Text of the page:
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Most of the questions I get from readers are strictly by the numbers – taxes, investments, mortgages and more. Here’s one that’s a bit different:

Hi Rob. My wife recently left me. I am trying to put the pieces of my life back together. I am renting a one bedroom apartment now (we don’t have kids). We are still working on our separation agreement, so there might be some financial surprises coming shortly. We just sold the house, and are splitting the proceeds 50/50. What should I do with the money, short, medium and long term? Any advice for a person who is suddenly single, facing the world now with only one voice, one set of eyes, and one income?

I thought this question needed an expert touch, so I consulted Jackie Porter, a certified financial planner (CFP) and co-author of a book called Single by Choice or By Chance. Here’s what Ms. Porter wrote back:

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“My advice to your reader is to be kind to himself. A divorce impacts all aspects of a person's life and upends a person's financial and emotional security. If you have strong friendships and family, ask for their support or seek the services of a professional counsellor. It is also important to know where you stand financially. Now is the time to create a budget that takes into account current expenses and income. It is important to understand where his money is going and look at ways to reduce his expenses and save as much of his income as possible for the future.”

Ms. Porter urges this reader to check his credit score and then build up his own credit identity to make sure he has access to low-cost borrowing as needed in the future.

She also notes that there are many questions raised by this reader’s query, including whether he has retirement investments or a pension. When the divorce is finalized, she suggests he find a financial adviser to work with in mapping out his future. For now, the important thing is to save as much as possible so that he has as much funds as possible to plan with as a single person. “A high interest account may be a great parking spot until many of the unknowns in his circumstances become clearer.”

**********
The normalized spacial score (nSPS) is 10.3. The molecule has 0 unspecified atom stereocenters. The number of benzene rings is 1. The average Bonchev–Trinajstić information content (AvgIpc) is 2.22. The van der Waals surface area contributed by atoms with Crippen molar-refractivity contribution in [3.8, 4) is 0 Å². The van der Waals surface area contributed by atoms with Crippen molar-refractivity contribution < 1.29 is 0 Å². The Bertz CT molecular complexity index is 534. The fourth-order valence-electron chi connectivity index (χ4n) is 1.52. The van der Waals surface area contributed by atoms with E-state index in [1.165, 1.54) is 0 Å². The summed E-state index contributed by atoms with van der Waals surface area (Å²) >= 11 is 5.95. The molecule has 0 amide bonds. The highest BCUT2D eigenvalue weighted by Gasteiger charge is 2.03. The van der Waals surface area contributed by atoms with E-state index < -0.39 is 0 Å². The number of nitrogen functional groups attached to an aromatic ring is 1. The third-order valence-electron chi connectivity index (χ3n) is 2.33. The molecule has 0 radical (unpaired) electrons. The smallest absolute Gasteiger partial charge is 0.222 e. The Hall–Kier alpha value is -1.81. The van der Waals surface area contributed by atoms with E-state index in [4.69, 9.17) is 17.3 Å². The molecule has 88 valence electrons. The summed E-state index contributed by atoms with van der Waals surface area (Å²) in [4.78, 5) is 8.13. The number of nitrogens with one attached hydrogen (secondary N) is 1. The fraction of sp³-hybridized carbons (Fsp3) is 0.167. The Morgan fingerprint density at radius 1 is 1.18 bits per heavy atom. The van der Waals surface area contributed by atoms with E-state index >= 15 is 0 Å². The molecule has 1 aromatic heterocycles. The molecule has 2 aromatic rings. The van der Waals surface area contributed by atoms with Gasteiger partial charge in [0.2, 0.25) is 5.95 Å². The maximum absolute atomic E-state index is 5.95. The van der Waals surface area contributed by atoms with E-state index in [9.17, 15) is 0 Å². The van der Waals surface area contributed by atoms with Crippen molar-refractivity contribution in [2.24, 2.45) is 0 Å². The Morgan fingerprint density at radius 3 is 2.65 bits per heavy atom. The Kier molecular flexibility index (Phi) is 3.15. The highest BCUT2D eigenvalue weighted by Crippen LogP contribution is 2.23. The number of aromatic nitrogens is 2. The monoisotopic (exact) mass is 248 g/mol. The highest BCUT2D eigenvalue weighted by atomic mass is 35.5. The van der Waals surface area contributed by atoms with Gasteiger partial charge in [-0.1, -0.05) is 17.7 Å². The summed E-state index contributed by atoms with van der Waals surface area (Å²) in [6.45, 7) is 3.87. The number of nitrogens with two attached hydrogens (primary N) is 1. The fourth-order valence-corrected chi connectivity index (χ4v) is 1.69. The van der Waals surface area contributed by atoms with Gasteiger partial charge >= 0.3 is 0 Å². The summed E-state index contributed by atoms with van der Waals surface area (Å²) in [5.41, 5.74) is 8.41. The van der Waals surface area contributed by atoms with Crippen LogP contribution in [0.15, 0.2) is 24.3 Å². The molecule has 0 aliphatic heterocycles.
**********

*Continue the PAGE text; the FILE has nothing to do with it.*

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Rob’s personal finance reading list…

Fly or drive for your summer vacation?

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A blogger has gone to a lot of trouble in producing this cost-benefit analysis of driving versus flying to get to your family vacation destination. At the end are rules of thumb for short, medium and long trips.

The wisdom of the crowd on how couples should manage money

A New York Times writer asked his readers for advice on how to prevent arguments over money from causing family strife. Lots of smart ideas here.

You tried a new product and it’s awful. Now, what?

A sensible alternative to throwing out a product you’ll never buy again. It’s all about saving money you’ve already spent.

Cats in your condo

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One of the sacrifices of condo living is less space for pets. Read here about how a couple manages with two big cats in a 470-square-foot condo in Toronto.

Today’s financial tool

Here’s a new mortgage payment calculator from the GetSmarterAboutMoney.ca, a good source of unbiased information on investing and personal finance.

What I’ve been writing about

  • You will never master your finances until you do this
  • Canadians are passing up billions of dollars in pension plan contributions from their employers
  • How ETF investors make extra work for themselves and hurt their returns (for Globe Unlimited subscribers)

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